UT Wordmark Primary UT Wordmark Formal Shield Texas UT News Camera Chevron Close Search Copy Link Download File Hamburger Menu Time Stamp Open in browser Load More Pull quote Cloudy and windy Cloudy Partly Cloudy Rain and snow Rain Showers Snow Sunny Thunderstorms Wind and Rain Windy Facebook Instagram LinkedIn Twitter email alert map calendar bullhorn

UT News

The University of Texas at Austin announces redesign of campus Web site

In conjunction with the Explore UT event and the Texas Independence Day celebration, The University of Texas at Austin unveiled a redesigned Web site on the weekend of March 2.

Two color orange horizontal divider

AUSTIN, Texas—In conjunction with the Explore UT event and the Texas Independence Day celebration, The University of Texas at Austin unveiled a redesigned Web site on the weekend of March 2.

“We are excited about the new design and the opportunities it will provide to engage people on campus and off campus,” said Don Hale, vice president for public affairs. “Through changing features and updated news stories, we think the new site will more dynamically communicate what makes The University of Texas at Austin a special place, without sacrificing the quick and easy navigation of the current site.”

It has been more than three years since the last redesign of the UT Web site. While the site has served the university well, it is showing its age, said David Cook, assistant director of information technology services at the university, who led the site redesign team.

“The redesign process began early in the fall semester,” he said. “First, we examined how people navigate the current site by analyzing site use and search behavior.

“It was from this analysis, for example, that we noticed that campus maps were not easy for people to find on the site. They are featured more prominently in the navigation bar of the new site. Next, we reviewed Web sites of our peer institutions and other successful sites to see where the University could improve.”

The following set of goals for the redesign was developed from the analysis:

• Create a front door on the Web that:

— Reflects the best of The University of Texas at Austin

— Conveys the mission and values of the institution

— Conveys the value of the institution to Texas and the world

• Make the home page more attractive to external audiences; more than half of the visitors to the UT home page are not current faculty, staff or students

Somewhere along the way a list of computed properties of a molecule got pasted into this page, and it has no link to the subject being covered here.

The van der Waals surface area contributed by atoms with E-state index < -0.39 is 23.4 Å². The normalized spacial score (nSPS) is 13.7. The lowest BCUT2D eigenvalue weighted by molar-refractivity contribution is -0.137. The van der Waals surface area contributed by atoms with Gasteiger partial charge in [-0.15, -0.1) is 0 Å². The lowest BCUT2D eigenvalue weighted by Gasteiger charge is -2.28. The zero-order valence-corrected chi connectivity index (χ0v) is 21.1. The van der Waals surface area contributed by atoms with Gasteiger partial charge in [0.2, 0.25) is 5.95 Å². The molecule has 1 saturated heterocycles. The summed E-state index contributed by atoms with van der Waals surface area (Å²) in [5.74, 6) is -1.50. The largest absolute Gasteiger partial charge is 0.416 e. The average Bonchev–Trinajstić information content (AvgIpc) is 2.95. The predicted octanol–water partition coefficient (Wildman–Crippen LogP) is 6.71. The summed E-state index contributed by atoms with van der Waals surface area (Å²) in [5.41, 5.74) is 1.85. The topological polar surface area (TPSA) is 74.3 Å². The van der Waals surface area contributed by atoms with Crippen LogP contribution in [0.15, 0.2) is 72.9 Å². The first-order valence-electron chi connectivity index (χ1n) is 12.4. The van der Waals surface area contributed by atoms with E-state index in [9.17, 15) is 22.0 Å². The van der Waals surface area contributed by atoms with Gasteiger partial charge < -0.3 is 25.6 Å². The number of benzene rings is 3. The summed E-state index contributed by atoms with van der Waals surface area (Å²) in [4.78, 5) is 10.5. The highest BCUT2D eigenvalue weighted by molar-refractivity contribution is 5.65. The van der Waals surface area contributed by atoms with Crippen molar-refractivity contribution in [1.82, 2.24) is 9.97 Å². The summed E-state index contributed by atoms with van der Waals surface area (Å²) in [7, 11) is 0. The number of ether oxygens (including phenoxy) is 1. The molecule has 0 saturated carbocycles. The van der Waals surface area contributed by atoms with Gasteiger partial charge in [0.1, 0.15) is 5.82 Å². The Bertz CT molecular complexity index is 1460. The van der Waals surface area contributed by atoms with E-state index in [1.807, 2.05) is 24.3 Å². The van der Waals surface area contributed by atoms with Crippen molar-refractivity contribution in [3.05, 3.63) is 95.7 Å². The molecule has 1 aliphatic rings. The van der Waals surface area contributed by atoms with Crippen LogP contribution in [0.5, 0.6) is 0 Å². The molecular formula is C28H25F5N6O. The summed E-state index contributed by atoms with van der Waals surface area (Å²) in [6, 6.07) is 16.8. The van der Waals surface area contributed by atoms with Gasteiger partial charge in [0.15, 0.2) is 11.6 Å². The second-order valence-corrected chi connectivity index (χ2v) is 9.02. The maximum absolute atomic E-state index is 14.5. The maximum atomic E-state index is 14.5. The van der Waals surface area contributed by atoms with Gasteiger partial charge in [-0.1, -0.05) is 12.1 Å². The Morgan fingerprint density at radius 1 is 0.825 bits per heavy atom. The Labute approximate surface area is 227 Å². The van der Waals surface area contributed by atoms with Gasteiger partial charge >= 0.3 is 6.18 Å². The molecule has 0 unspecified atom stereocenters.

• Maintain and improve the site’s orientation toward audience groups, organizing information according to their needs, not the university’s bureaucratic structure

• Maintain and improve the site’s ability to help people find what they need

• Create a visual identity on the Web that scales well and can be readily adopted by other departments and programs

• Retain the attention of our primary audiences for longer periods of time — for instance, through interesting features and stories

• Cultivate pride in the university and familiarity with its overall distinctions

• Deliver a valuable public service via the UT Web site

• Create a mechanism for highlighting existing UT Web sites — such as the Perry Castañeda Library’s Map Collection, the Latin American Network Information Center and others — that already are popular public services

• Meet accessibility requirements, and generally follow the highest industry standards for accessibility to all audiences.

In October, focus groups were conducted with students, faculty, staff and alumni. They were asked what they like about the current university Web presence and what they believed needed improvement. From these focus groups and the data gathered from site use and benchmarking, five prototype designs were developed.

In early December, a second round of focus groups was conducted with students, faculty, staff, alumni and high school students in which feedback was compiled on the five prototype designs. From this feedback, and much iteration, a final design was developed. During the past several weeks this design has undergone usability testing with various constituent groups.

“We believe this design will enable frequent users of the page to find their links quickly, and it will better enable us to highlight the broad range of activities and assets at the university,” Hale said. “The new home page will be more functional than the current page, and it will enable the university to communicate what makes it a special place in a more timely and engaging manner.

“The new site has been created with a Web user’s orientation. We welcome comments from people who visit our site because these comments will be the basis for future improvements,” Hale said.